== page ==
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After a 48-year hiatus as a weatherman, Disney’s Bob Iger tells us it’s going to rain

A man wearing a suit
Former Disney CEO Bob Iger went back to his local TV roots Thursday to deliver the weather report on KABC-7.
(Allen J. Schaben / Los Angeles Times)

Yes, that was former Disney CEO Bob Iger delivering the weather report on KABC-7 in Los Angeles this morning — and gamely opening up the possibility of a late-in-life career switch.

The 70-year-old, who is set to step down as Disney’s executive chairman of the board at the end of the month, brushed up on his weatherman skills to deliver the day’s forecast to rain-soaked Angelenos — much to the delight of the local anchors.

Iger visited his “favorite news station” to talk about his transformative 47-year stint at Disney and ABC. KABC meteorologist Leslie Lopez then invited “The Ride of a Lifetime” author to give her on-air duties a try.

Bob Iger transformed Disney during his 15-year tenure as CEO; now he’s handing the reins to Bob Chapek, who led the company’s parks division for nearly five years.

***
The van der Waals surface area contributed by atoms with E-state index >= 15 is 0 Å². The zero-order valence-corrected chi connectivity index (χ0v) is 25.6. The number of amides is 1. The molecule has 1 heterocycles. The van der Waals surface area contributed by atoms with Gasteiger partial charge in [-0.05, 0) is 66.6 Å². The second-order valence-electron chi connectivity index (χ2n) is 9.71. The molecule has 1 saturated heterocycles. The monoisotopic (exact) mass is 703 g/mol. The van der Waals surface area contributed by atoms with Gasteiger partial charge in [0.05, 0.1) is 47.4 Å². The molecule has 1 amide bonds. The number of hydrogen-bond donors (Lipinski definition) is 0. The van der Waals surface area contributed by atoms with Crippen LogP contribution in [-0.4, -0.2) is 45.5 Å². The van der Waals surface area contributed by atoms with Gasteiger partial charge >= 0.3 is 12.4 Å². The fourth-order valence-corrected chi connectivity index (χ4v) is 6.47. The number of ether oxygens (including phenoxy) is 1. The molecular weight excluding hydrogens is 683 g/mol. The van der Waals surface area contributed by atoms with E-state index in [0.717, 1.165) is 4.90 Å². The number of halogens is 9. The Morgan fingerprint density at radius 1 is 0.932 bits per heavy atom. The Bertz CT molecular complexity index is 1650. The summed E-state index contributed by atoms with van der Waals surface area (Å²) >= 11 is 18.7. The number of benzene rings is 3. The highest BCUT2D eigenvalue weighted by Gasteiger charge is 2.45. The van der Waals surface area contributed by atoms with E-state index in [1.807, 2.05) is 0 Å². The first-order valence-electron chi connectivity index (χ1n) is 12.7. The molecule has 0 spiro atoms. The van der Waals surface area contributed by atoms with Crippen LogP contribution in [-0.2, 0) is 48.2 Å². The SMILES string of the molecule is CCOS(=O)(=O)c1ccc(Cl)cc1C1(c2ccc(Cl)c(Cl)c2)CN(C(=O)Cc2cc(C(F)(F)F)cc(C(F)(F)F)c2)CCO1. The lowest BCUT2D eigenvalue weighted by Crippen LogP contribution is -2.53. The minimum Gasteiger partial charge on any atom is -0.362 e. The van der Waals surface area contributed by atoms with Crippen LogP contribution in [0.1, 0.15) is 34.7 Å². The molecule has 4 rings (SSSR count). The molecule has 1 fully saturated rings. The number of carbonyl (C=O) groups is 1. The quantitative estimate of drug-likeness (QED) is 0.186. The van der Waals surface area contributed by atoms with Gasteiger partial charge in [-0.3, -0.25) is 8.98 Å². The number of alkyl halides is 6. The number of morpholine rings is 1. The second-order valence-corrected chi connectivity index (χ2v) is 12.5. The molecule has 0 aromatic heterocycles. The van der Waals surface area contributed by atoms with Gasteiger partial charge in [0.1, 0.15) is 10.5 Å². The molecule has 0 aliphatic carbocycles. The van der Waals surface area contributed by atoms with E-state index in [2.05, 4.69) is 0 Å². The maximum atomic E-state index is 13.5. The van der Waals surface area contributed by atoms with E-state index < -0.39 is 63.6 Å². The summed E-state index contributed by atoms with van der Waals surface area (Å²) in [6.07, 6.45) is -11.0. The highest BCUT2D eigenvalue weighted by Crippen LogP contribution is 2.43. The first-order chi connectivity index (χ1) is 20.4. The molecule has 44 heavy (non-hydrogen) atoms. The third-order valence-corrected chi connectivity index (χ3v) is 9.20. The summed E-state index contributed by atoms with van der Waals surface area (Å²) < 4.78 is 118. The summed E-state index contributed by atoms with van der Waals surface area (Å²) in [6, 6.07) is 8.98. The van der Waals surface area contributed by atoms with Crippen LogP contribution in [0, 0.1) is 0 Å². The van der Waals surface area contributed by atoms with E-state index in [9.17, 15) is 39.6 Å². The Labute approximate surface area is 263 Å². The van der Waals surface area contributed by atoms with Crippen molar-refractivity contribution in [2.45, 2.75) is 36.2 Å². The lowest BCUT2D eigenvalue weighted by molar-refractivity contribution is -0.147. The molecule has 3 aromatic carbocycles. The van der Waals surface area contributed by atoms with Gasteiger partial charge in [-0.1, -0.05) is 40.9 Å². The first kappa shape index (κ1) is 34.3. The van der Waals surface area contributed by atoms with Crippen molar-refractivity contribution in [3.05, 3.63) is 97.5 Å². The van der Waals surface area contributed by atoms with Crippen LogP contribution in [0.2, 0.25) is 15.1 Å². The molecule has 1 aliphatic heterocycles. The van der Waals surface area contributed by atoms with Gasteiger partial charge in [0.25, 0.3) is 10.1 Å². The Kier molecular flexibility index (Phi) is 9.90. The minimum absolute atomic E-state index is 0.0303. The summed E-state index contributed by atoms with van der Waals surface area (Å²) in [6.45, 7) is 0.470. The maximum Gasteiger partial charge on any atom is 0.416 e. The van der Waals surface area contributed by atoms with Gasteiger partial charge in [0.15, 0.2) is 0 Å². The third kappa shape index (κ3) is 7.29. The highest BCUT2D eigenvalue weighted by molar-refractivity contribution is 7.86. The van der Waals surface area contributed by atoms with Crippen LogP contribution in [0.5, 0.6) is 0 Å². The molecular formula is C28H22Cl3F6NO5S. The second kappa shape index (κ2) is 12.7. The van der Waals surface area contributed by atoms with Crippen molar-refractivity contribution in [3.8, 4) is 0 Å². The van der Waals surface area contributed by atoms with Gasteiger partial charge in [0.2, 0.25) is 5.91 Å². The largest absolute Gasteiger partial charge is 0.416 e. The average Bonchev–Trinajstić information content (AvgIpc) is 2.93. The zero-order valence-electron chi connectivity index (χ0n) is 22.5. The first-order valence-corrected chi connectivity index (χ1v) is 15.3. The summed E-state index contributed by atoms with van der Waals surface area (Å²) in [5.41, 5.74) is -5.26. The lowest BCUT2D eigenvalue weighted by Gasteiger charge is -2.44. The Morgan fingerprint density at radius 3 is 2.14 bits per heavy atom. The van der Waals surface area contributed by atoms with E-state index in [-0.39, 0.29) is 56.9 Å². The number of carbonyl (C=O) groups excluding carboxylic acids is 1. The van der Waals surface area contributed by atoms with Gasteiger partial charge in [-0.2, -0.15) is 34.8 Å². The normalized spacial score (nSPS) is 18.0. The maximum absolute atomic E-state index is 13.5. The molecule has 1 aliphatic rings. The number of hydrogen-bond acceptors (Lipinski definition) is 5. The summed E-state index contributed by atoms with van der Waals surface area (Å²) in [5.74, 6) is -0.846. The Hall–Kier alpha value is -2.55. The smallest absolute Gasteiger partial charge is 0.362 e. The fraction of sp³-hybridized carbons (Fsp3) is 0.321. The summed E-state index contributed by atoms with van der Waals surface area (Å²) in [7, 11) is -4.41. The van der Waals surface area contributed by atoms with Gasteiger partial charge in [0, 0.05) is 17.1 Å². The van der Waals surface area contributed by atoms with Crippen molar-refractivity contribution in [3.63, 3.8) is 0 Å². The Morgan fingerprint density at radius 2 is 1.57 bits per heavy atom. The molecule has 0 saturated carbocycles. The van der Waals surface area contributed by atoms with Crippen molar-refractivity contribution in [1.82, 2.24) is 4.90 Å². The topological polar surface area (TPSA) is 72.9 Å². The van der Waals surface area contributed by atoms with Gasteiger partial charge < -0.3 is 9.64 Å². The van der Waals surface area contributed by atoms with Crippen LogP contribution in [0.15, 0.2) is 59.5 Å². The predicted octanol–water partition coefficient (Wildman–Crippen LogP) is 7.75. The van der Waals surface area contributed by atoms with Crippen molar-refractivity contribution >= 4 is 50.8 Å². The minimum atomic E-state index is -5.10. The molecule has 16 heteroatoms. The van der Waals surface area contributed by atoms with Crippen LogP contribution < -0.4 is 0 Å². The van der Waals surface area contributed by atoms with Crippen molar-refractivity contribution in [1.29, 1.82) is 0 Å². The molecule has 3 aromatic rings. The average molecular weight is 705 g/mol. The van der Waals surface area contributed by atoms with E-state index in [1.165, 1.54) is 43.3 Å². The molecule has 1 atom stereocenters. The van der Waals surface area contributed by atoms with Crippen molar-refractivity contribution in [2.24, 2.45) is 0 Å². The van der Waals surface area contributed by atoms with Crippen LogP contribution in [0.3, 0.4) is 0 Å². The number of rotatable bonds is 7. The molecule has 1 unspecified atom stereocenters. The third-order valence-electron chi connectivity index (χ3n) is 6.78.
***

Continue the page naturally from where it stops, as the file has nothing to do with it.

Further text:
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The former weatherman, who admitted that he was “not a very good one,” started his career in 1973 at a cable station in Ithaca, N.Y., and joined ABC in 1974, 22 years before Disney acquired the network. After what he called a “48-year hiatus,” he delivered the morning weather report pretty seamlessly — though with little eye contact to the right camera — and with a healthy fear that he might “disappoint the Southland.”

“So you can see there’s light rain falling across the Southland this morning, expected to get just a little bit heavier as the day progresses,” he recited. “However, this is just a prelude to a big storm that should be coming through the Southland Monday and into Tuesday morning.”

Indeed, Iger effortlessly gesticulated and took a look at temperatures across the region, with the ever-changing map updating behind him showing viewers temps in Lake Elsinore, Riverside, Glendale, Oxnard and Thousand Oaks, as well as the full seven-day forecast.

When Bob Iger replaced Michael Eisner as CEO of Disney, many considered him a lightweight who lacked the creative chops. How did he transform from low-key, under-rated CEO to one of America’s most successful CEOs?

Iger also shared anecdotal observations about how the inclement weather would affect his bike-riding plans on Saturday but celebrated the arrival of snow for the holidays — just like an ideal weather reporter would.

Lopez told him he did great, but Iger humbly admitted that he would just “watch dutifully.”

“By the way, I started as a weatherman when I was 23 years old,” he joked with Lopez. “So the possibility exists that you could become the CEO of the Walt Disney Company.”


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